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Building Capability, Empowering Students, Achieving Success

Building Capability, Empowering Students, Achieving Success

The students at Los Angeles Harbor College (LAHC) who visit Armando Villalpando have been through a lot more than your average 18 year-olds. Young people who have been shuttled through years of foster care come to Armando through a program sponsored by the college to help them navigate life at LAHC with a special emphasis on understanding their finances—how to pay not just for college but everything associated with attending a postsecondary institution, from housing, to transportation, and to life beyond the campus walls.

L.A. Harbor’s financial capability program, which focused on students formerly in foster care and returning military veterans, is profiled along with two other colleges in a new report from MDC and Achieving the Dream, “Building Capability, Empowering Students, and Achieving Success.”  The study reflects on lessons learned through the Financial Empowerment for Student Success Initiative, a partnership between MDC and Achieving the Dream that was funded through a grant from the Bank of America Charitable Foundation. Three community colleges received funding to scale their financial capability programs. LAHC implemented the foster care transition program described above. Houston Community College introduced a financial literacy training component into all its student-success classes, making sure that thousands of students got important lessons on how to manage their finances in college. The Community College of Baltimore County expanded the direct financial coaching it provides to students, offering one-on-one assistance to students who face financial challenges.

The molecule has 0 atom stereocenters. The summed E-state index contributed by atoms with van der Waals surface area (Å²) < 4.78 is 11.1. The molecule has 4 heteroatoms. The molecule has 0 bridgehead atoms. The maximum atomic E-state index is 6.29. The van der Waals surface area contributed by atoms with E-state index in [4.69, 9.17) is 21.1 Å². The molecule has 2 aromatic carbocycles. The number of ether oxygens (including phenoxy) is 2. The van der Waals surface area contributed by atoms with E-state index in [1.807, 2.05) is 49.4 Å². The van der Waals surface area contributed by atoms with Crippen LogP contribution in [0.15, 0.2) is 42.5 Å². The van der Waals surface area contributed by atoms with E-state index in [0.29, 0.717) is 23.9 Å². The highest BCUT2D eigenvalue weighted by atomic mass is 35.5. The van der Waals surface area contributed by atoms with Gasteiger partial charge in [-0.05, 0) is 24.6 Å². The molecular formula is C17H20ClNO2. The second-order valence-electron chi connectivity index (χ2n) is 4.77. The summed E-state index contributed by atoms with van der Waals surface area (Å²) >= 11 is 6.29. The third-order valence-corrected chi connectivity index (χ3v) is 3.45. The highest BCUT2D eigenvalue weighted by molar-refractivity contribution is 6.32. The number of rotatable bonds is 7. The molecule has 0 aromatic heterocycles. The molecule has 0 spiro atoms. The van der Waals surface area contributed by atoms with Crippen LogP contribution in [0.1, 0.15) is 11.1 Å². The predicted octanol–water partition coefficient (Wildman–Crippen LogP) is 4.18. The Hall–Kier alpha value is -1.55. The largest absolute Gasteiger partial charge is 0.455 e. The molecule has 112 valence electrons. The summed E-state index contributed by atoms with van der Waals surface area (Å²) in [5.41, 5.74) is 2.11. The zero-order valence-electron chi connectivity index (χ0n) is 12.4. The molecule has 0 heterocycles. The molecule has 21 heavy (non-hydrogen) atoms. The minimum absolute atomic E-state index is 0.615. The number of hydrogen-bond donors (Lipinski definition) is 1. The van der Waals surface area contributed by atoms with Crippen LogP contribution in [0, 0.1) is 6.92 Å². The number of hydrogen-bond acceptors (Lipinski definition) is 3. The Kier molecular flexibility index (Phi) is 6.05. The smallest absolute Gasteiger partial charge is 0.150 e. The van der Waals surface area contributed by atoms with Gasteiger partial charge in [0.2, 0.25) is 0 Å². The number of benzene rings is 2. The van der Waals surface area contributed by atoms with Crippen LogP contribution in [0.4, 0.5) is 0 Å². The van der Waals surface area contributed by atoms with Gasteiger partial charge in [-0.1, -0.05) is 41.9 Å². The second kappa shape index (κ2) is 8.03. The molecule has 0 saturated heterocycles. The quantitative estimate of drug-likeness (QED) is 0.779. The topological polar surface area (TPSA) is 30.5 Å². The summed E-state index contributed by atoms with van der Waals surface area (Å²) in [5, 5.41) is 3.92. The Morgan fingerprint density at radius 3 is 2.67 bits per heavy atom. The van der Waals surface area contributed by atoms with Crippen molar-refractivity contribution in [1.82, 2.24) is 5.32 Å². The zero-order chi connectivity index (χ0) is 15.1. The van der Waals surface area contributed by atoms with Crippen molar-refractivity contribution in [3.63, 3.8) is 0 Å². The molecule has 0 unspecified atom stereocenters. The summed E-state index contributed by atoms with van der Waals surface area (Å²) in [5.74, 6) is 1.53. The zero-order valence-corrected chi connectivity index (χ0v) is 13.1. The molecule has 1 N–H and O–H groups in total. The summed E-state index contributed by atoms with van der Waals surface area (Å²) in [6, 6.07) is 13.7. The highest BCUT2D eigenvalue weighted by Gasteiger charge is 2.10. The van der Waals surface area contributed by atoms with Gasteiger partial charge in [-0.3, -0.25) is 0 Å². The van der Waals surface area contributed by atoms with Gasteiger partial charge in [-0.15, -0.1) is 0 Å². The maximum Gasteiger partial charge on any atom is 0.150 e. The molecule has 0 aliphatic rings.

While the report offers some important lessons on the best ways to implement and scale these programs, it also identifies the vital need for such services on campus, especially in connecting with some of the hardest-to-reach students. One especially important lesson is the difference that can be made through the careful matching of staff who can identify with students in the program. Program administrators at L.A. Harbor made a conscious effort to find financial coaches who had training as counselors and could relate to the experiences of students in each cohort. The two coaches hired for the effort were both young, and one coach, Armando Villalpando, is a former LAHC student and foster youth. The ability to relate to a student’s experience was critical to building trust and ultimately having a greater influence on students. In a focus group, several participants indicated the personal connection with the coaches, such as Armando, was important.

“Yes, that’s the whole key,” said one student. “It’s a pathetic thing for someone to say, ‘I know what you’ve been through’ when they haven’t. You don’t understand how we feel; you don’t know what goes through our heads. But with Armando, you know, he’s been there.”

You can read the full report here